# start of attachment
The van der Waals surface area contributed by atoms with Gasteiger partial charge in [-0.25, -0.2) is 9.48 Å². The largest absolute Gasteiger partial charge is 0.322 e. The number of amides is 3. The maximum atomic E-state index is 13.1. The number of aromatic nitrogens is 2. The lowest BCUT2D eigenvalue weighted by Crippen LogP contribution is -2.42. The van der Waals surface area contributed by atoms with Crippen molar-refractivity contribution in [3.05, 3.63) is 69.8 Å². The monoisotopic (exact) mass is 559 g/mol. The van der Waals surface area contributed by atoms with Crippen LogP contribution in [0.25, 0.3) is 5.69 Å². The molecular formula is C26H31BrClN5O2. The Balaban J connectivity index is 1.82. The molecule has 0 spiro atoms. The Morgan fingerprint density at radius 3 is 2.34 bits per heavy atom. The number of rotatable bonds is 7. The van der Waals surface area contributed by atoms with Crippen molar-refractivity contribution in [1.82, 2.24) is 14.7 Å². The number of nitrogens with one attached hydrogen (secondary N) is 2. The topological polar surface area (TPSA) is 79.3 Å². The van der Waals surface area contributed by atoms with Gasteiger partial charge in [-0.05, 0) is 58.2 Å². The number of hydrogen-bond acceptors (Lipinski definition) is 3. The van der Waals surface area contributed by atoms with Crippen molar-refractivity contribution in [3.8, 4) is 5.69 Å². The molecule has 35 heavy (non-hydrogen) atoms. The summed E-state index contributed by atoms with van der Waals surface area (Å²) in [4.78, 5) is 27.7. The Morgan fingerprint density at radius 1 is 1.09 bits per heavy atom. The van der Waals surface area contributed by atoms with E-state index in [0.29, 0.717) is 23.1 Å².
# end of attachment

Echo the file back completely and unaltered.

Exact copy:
The van der Waals surface area contributed by atoms with Gasteiger partial charge in [-0.25, -0.2) is 9.48 Å². The largest absolute Gasteiger partial charge is 0.322 e. The number of amides is 3. The maximum atomic E-state index is 13.1. The number of aromatic nitrogens is 2. The lowest BCUT2D eigenvalue weighted by Crippen LogP contribution is -2.42. The van der Waals surface area contributed by atoms with Crippen molar-refractivity contribution in [3.05, 3.63) is 69.8 Å². The monoisotopic (exact) mass is 559 g/mol. The van der Waals surface area contributed by atoms with Crippen LogP contribution in [0.25, 0.3) is 5.69 Å². The molecular formula is C26H31BrClN5O2. The Balaban J connectivity index is 1.82. The molecule has 0 spiro atoms. The Morgan fingerprint density at radius 3 is 2.34 bits per heavy atom. The number of rotatable bonds is 7. The van der Waals surface area contributed by atoms with Crippen molar-refractivity contribution in [1.82, 2.24) is 14.7 Å². The number of nitrogens with one attached hydrogen (secondary N) is 2. The topological polar surface area (TPSA) is 79.3 Å². The van der Waals surface area contributed by atoms with Gasteiger partial charge in [-0.05, 0) is 58.2 Å². The number of hydrogen-bond acceptors (Lipinski definition) is 3. The van der Waals surface area contributed by atoms with Crippen molar-refractivity contribution in [3.8, 4) is 5.69 Å². The molecule has 35 heavy (non-hydrogen) atoms. The summed E-state index contributed by atoms with van der Waals surface area (Å²) in [4.78, 5) is 27.7. The Morgan fingerprint density at radius 1 is 1.09 bits per heavy atom. The van der Waals surface area contributed by atoms with E-state index in [0.29, 0.717) is 23.1 Å².